and hast thou seen Abraham? if he had not, Abraham had seen him, in the sense before given, and in which Christ asserted it, and it is to be understood.

(a) Pirke Abot, c. 5. sect. 21. (b) T. Bab. Chagiga, fol. 14. 1. Juchasin, fol. 44. 2.((c) T. Hieros. Biccurim, fol. 64. 3. T. Bab. Moed Katon, fol. 28. 1. Macsecheth Semachot, c. 3. sect. 9. Kimchi in Isaiah 38.10.

Then said the Jews unto him, Thou art not yet fifty years old, and hast thou seen Abraham?
John 8:57. The Jews, referring κ. εἶδε κ. ἐχάρη to the earthly life of Abraham, imagine the assertion of Jesus to imply that He had lived in the days of the patriarch, and professed to have been personally acquainted with him! How absurd is this!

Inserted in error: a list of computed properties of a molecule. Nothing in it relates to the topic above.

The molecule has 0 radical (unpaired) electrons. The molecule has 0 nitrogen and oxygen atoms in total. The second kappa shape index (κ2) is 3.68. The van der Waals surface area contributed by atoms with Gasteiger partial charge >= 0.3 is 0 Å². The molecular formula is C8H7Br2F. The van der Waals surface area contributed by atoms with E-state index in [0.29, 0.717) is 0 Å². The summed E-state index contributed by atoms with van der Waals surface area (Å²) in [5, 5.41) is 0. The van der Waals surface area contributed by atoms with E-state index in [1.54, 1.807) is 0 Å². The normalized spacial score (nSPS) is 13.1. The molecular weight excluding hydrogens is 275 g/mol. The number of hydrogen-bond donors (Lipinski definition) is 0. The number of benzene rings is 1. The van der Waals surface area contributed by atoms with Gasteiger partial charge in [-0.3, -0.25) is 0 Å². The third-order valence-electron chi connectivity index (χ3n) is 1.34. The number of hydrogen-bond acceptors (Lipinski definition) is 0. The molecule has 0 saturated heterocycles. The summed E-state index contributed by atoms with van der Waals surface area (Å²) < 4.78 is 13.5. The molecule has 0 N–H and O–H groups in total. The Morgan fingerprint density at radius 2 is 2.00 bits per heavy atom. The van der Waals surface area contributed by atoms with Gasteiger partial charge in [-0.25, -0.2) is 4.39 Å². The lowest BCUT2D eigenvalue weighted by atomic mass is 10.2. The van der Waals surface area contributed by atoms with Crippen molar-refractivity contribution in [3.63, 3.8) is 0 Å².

πεντήκοντα] Placed first to indicate emphasis, corresponding to the position afterwards assigned to the word Ἀβρ. Fifty years are specified as the period when a man attains his full growth (comp. Numbers 4:3; Numbers 4:39; Numbers 8:24 f.; Lightfoot, p. 1046 f.): thou hast not yet passed the full age of manhood! Consequently, neither the reading τεσσαράκοντα is to be preferred (Ebrard), nor need we conclude either that Jesus was above forty years of age (the Presbyters of Asia Minor in Iren. II. 22. 5); or that He was taken to be so old διὰ τὴν πολυπειρίαν αὐτοῦ (Euth. Zigabenus); or that He looked so old (Lampe, Heumann, Paulus); or that they confounded “the intensity of the devotion of His soul” as it showed itself in His person, with the traces of age (Lange, Life of Jesus). In the act of instituting a comparison with the two thousand years that had elapsed since Abraham’s day, they could not well care about determining very precisely the age of Christ. In answer to E. v. Bunsen (The Hidden Wisdom of Christ, etc., Lond. 1865, II. p. 461 ff.), who seeks to establish the correctness of the statement in Irenaeus, see Rösch in Die Jahrb. für deutsche Theol. 1866, p. 4 f. Without the slightest reason, Bunsen finds in the forty-six years of chap. John 4:2, the age of Christ. But even Keim is not opposed to the idea of Christ being forty years of age (Gesch. Jes. I. p. 469; comp. his Geschichtl. Chr. p. 235).John 8:57. This, however, the Jews completely misunderstand. They think that by asserting that Abraham saw His day, Jesus means to say that His day and the life of Abraham on earth were contemporaneous.—Πεντήκονταἑώρακας; “Fifty years” may be used as a round number, sufficiently exact for their purpose and with no intention to determine the age of Jesus. But Lightfoot (Hor. Heb., 1046) thinks the saying is ruled by the age when Levites retired, see Numbers 4:3; Numbers 4:39 : “Tu non adhuc pervenisti ad vulgarem annum superannuationis, et tune vidisti Abrahamum?” Irenaeus (ii. 22, 5) records that the Gospel (presumably this passage) and the Presbyters of Asia Minor who had known John, testified that Jesus taught till He was forty or fifty. This idea is upheld by E. v. Bunsen (Hidden Wisdom of Christ), and even Keim is of opinion that Jesus may have lived to His fortieth year.57. Then said the Jews] Better. Therefore said the Jews.